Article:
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I don’t know about you, but painted nails always makes me feel better. I’ve gone through a multitude of nail trends, from acrylics and Shellac to wearing a rainbow of colours and nail art designs. When I was younger, it didn’t cross my mind that nail polish contained chemicals, even though I have always been health-aware. The idea that nail polish was potentially toxic, both to me (and to the environment when discarded), was something I really wasn’t aware of. But now it’s common knowledge that conventional nail polishes contain a number of chemicals that no one should be inhaling or applying to their nails, or even worse, on children. I always wondered why the nail technicians wore masks (mainly, it’s acrylic and acetone that are known to be toxic if inhaled regularly,) and now I realise why! The New York Times recently ran a piece about the growing concern over health risks in the nail polish industry. I think there’s still confusion about how to differentiate a non-toxic polish from a toxic one. And what’s the difference between 3-free or 8-free?
So here’s my go-to guide on buying a safe, non-toxic nail polish.
The three main offenders, often referred to as the ‘Big Three’, are Dibutyl Phthalate (DBP), Formaldehyde and Toluene.
Nail polishes that don’t contain these ingredients are known as 3-free – and these were the first non-toxic nail polishes on the market. Since then, there are also 5-free polishes which are free from formaldehyde resin, which although it is not carcinogenic, it is a known allergen; and also that potentially does contain residual traces of formaldehyde) and camphor, which isn’t toxic but can be an irritant. Following on from 5-free, there are 8-free which 8-Free, toluene, dibutyl phthalate (DBP), formaldehyde, formaldehyde resin, camphor, triphenyl phosphate (TPHP), ethyl tosylamid, and xylene. And most recently, 12-free polishes which are also free from benzophenone -1 and -3, a toxic chemical that prevents colour fading.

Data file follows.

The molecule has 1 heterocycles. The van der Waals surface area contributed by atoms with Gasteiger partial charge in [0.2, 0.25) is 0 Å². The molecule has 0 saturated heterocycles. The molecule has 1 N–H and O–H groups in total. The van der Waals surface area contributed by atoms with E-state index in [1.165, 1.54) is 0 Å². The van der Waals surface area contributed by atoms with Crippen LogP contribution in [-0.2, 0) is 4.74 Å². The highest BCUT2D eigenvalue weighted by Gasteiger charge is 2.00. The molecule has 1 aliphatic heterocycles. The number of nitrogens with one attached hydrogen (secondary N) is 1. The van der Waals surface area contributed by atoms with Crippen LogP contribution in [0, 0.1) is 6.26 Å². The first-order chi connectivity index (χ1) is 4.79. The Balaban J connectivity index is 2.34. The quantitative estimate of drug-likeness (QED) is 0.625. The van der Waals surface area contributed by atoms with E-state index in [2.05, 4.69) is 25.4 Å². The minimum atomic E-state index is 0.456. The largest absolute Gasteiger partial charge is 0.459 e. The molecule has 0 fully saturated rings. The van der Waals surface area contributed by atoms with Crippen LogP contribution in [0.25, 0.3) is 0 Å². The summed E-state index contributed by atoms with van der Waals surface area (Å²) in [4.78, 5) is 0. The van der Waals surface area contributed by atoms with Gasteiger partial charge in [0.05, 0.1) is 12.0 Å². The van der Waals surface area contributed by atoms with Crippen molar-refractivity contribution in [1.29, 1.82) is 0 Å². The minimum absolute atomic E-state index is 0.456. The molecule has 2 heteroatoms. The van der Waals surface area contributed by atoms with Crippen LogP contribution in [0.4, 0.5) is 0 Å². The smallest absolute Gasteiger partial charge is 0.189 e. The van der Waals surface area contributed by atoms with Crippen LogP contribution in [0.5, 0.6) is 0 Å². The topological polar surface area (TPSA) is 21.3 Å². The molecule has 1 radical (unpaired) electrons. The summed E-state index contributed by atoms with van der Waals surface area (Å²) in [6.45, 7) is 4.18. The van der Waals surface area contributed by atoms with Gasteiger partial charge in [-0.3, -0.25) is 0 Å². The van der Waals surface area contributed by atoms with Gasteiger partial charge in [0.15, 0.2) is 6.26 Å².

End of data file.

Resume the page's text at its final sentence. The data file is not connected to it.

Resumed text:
Many brands claim to be safe and natural, but are they? I’ve spent time trawling the shelves to find 5 brands that are not only non-toxic, they work!
Founded in 2005, Butter London was one of the first free-from nail polish brands on the market. Butter’s vegan-friendly, 8-free formula delivers an ultra-shiny finish, along with even coverage in a single coat. It literally glides onto your nails like butter! And, last but not least, the colour lasts for up to 7 days with minimal chipping and fading. All Butter’s nail products are formulated without formaldehyde, formaldehyde resin, DBP, toluene, camphor, ethyl tosylamide, Xylene and TPHP. If you’re looking for non-toxic makeup products, check out Butter’s make-up range which contains no parabens, mineral oil, petrolatum, sodium lauryl sulfate, phthalates, BHA and triclosan.
My colour pick: Sheer Jelly
Purchase here £12